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Watch A Brief History Of The Animated GIF

If I had to explain the Internet to an E.T., I’d call up a bunch of animated GIFs. They’re the purest distillation of the web, its unofficial universal language. Think about it: They’re repetitive, they provide instant gratification, and they fetishize cats.

So you can look at the evolution of animated GIFs as shorthand for the evolution of the Internet itself. This brief documentary spells it all out, whisking us back in time to GIFs’ earliest, crudest incarnations (American flags, "under construction" signs, flames) then taking us through to the sophisticated cinemagraphs and art-minded compositions that ping-pong around the web today.

It was not a straightforward ascent. Introduced in 1987, animated GIFs enjoyed explosive popularity in the heady, Netscape-browsing days of the mid '90s. Flashing Stars and Stripes gave way to jumpy mailboxes and "EMAIL" blasting across your computer screen. They were the perfect embodiment of the overstimulated brainpan of the first Internet boom. Then the social networks of Web 2.0 swept in, turning the web into a bitchy high-school classroom, and suddenly animated GIFs looked like the weird, smelly kid who nobody wants to Friend. It wasn’t until 2007 that they began rising through the e-ranks again. "People start to realize that you can use GIFs for tons of different things," Patrick Davison of MemeFactory says. "Now that we’re in 2011, 2012, there’s more GIFs online and you also have way more places to put them. Things like Reddit and Tumblr, WordPress, and even Twitter."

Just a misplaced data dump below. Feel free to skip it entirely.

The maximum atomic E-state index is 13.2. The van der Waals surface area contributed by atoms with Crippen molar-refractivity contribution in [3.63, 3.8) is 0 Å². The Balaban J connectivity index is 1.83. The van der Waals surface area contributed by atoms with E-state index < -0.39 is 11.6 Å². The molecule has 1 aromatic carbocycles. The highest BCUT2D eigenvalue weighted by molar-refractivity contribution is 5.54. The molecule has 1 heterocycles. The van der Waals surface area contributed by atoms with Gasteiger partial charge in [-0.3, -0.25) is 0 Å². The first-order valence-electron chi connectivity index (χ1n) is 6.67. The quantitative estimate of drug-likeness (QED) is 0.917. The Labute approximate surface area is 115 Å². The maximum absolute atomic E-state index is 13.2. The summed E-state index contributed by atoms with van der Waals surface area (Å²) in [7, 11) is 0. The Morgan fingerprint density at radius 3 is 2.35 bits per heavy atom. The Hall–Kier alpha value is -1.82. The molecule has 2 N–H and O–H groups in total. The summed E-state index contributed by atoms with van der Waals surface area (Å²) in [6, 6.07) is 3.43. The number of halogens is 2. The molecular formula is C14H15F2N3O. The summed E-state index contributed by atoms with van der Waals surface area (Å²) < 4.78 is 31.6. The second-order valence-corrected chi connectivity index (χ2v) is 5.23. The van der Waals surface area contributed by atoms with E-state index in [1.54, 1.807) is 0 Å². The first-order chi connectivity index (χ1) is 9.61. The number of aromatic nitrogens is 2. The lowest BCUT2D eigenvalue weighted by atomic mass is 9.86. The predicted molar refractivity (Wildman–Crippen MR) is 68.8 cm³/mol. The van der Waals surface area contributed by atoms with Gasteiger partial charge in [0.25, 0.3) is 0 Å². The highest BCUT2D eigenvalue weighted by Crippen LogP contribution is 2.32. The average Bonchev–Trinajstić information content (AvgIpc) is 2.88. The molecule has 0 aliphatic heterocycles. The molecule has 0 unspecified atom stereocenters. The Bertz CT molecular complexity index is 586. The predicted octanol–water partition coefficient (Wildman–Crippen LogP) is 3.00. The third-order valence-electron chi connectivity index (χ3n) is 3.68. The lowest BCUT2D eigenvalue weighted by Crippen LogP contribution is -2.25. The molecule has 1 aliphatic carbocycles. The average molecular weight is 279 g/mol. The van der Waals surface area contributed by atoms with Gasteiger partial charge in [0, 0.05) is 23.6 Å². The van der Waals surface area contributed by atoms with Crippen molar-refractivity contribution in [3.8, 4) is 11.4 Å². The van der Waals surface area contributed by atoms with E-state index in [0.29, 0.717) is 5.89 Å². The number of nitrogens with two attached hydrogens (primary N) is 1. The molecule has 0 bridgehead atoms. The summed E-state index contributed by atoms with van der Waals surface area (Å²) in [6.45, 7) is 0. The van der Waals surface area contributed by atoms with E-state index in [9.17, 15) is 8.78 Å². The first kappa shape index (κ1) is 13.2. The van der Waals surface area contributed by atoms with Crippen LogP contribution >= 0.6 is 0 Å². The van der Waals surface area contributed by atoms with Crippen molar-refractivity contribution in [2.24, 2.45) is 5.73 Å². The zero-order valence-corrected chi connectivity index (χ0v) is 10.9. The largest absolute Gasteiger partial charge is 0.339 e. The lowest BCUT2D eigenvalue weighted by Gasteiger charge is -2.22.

An instant classic from Kevin Burg and Jamie Beck
One of many gifs capturing Kubric’s 2001.

Importantly, the tools for creating animated GIFs are more accessible than ever before, which has paved the way for wild experimentation that often wanders into the precincts of art. People make GIFs of computer glitches, TV shows, movies, sushi trains, grumpy cats cross-stitching in a granny chair—you name it. Pamela Reed and Matthew Rader have used animated GIFs to reinvent fashion spreads. Kevin Burg and Jamie Beck have used them to reinvent photography. Once the odd stepchild of a cornball mainstream, GIFs are now moving out of the computer and looping through the culture in general. It’s the story of the Internet writ small. Only with more fur.